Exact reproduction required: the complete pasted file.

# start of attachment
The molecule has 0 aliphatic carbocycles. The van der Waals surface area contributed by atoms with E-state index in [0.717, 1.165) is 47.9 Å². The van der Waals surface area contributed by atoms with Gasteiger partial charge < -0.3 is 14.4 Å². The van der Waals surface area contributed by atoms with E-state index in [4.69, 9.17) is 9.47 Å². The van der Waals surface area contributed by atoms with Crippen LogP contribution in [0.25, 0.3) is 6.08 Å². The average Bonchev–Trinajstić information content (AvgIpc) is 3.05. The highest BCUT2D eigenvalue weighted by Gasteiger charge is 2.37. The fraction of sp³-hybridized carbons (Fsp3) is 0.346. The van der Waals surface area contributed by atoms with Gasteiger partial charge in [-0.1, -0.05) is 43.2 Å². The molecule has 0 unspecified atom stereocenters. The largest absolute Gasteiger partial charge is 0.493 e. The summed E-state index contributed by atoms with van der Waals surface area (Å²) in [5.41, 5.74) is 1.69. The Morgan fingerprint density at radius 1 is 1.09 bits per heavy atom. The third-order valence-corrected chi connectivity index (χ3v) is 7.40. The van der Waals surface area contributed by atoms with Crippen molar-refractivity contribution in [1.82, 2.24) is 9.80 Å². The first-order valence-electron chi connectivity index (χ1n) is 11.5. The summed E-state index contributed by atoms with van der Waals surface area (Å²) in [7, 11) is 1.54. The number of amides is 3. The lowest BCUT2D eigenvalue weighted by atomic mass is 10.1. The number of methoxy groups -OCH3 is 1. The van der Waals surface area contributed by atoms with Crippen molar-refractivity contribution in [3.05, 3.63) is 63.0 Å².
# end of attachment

The molecule has 0 aliphatic carbocycles. The van der Waals surface area contributed by atoms with E-state index in [0.717, 1.165) is 47.9 Å². The van der Waals surface area contributed by atoms with Gasteiger partial charge < -0.3 is 14.4 Å². The van der Waals surface area contributed by atoms with E-state index in [4.69, 9.17) is 9.47 Å². The van der Waals surface area contributed by atoms with Crippen LogP contribution in [0.25, 0.3) is 6.08 Å². The average Bonchev–Trinajstić information content (AvgIpc) is 3.05. The highest BCUT2D eigenvalue weighted by Gasteiger charge is 2.37. The fraction of sp³-hybridized carbons (Fsp3) is 0.346. The van der Waals surface area contributed by atoms with Gasteiger partial charge in [-0.1, -0.05) is 43.2 Å². The molecule has 0 unspecified atom stereocenters. The largest absolute Gasteiger partial charge is 0.493 e. The summed E-state index contributed by atoms with van der Waals surface area (Å²) in [5.41, 5.74) is 1.69. The Morgan fingerprint density at radius 1 is 1.09 bits per heavy atom. The third-order valence-corrected chi connectivity index (χ3v) is 7.40. The van der Waals surface area contributed by atoms with Crippen molar-refractivity contribution in [1.82, 2.24) is 9.80 Å². The first-order valence-electron chi connectivity index (χ1n) is 11.5. The summed E-state index contributed by atoms with van der Waals surface area (Å²) in [7, 11) is 1.54. The number of amides is 3. The lowest BCUT2D eigenvalue weighted by atomic mass is 10.1. The number of methoxy groups -OCH3 is 1. The van der Waals surface area contributed by atoms with Crippen molar-refractivity contribution in [3.05, 3.63) is 63.0 Å².